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Factors affecting the development of L2 pragmatic competence: a Saudi-Chinese comparison of apology strategies

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posted on 2023-08-30, 17:16 authored by Marzouq Nasser H. Al Sulayyi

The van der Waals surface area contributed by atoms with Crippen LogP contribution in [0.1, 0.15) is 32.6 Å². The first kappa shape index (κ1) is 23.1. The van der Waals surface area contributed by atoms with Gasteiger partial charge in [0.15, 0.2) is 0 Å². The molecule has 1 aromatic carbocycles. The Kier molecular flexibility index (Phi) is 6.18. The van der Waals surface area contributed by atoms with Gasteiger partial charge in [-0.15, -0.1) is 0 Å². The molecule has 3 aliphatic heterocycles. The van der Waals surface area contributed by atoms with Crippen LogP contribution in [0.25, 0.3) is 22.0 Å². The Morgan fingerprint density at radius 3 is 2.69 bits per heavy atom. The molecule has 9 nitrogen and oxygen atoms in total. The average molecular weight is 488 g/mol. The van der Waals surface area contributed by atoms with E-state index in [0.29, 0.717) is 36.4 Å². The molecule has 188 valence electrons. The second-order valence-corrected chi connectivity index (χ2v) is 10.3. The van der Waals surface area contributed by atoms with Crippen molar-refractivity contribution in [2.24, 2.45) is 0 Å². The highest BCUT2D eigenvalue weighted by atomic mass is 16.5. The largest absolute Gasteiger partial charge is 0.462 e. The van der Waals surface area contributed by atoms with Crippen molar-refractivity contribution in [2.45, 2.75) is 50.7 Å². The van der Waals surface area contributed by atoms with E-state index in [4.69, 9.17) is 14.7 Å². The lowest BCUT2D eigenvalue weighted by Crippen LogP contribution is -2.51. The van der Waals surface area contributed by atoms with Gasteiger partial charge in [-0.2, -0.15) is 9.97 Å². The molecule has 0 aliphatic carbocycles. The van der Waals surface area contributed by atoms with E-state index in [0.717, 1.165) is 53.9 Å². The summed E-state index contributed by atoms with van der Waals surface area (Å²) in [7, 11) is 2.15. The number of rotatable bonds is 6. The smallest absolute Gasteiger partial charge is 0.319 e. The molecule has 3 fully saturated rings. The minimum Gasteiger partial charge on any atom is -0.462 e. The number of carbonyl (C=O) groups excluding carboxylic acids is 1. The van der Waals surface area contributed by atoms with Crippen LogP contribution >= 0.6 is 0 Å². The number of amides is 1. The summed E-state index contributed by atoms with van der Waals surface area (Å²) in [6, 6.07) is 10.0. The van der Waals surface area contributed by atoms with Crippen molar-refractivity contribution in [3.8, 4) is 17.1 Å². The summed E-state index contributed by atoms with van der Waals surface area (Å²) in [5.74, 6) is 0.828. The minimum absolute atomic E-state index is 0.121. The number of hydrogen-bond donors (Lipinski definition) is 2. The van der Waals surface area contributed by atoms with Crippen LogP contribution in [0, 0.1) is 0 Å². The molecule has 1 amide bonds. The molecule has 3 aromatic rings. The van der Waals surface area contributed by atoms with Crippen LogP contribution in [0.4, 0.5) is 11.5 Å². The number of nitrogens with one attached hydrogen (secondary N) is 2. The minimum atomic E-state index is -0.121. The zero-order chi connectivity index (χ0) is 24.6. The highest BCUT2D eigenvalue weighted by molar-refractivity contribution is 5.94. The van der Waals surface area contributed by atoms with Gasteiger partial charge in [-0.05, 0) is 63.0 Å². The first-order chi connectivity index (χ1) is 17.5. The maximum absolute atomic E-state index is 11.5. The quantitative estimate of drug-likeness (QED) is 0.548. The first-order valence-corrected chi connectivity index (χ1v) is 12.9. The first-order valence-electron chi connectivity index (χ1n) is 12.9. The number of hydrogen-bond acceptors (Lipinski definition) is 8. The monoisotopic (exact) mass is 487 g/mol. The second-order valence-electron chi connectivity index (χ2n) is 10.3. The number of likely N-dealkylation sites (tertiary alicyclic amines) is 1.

Successful use of L2 involves not only mastering the grammatical forms but also knowing how to apply them appropriately in a variety of social settings, which involves so-called „pragmatic competence‟. The variables affecting L2 pragmatic competence are: L1 and culture interference, environment and type of exposure to L2, L2 linguistic competence, and L2 instruction (Bardovi-Harlig 2013). This longitudinal study of eight Saudi and eight Chinese learners of English investigated various components of L2 pragmatic competence, with the aim to analyse the relative contributions of L1 and L1 culture, general linguistic proficiency, attitude to English language and culture, and length of stay in the UK to determining the level of pragmatic competence in English by means of several data collection instruments and over three stages. To measure the predictor variables, the participants completed language background and usage questionnaires, testing their attitudes to English language and culture. Secondly, they took a general language test (essay writing, interview, vocabulary test, grammar and listening tasks). The dependent variable, i.e. pragmatic competence, was assessed using a role play and written completion tasks focusing on apologising in English in a variety of situations, whereby the appropriate level of formality was also evaluated, together with the overall apology success. Their responses were coded qualitatively with regard to the apology strategies employed, while overall pragmatic success was rated by trained English NS judges, and statistical tests were conducted. The challenges included recruitment and retention of suitable subjects, the recruitment and retention of interlocutors and assessors, and the logistics of coordinating numerous face-to-face tests. The main findings revealed that L2 proficiency constitutes the most significant contributor to the development of L2 pragmatic competence, coupled with social familiarity and power. However, attitude, L2 usage, and length of stay in the UK appear to be statistically insignificant contributors to that development.



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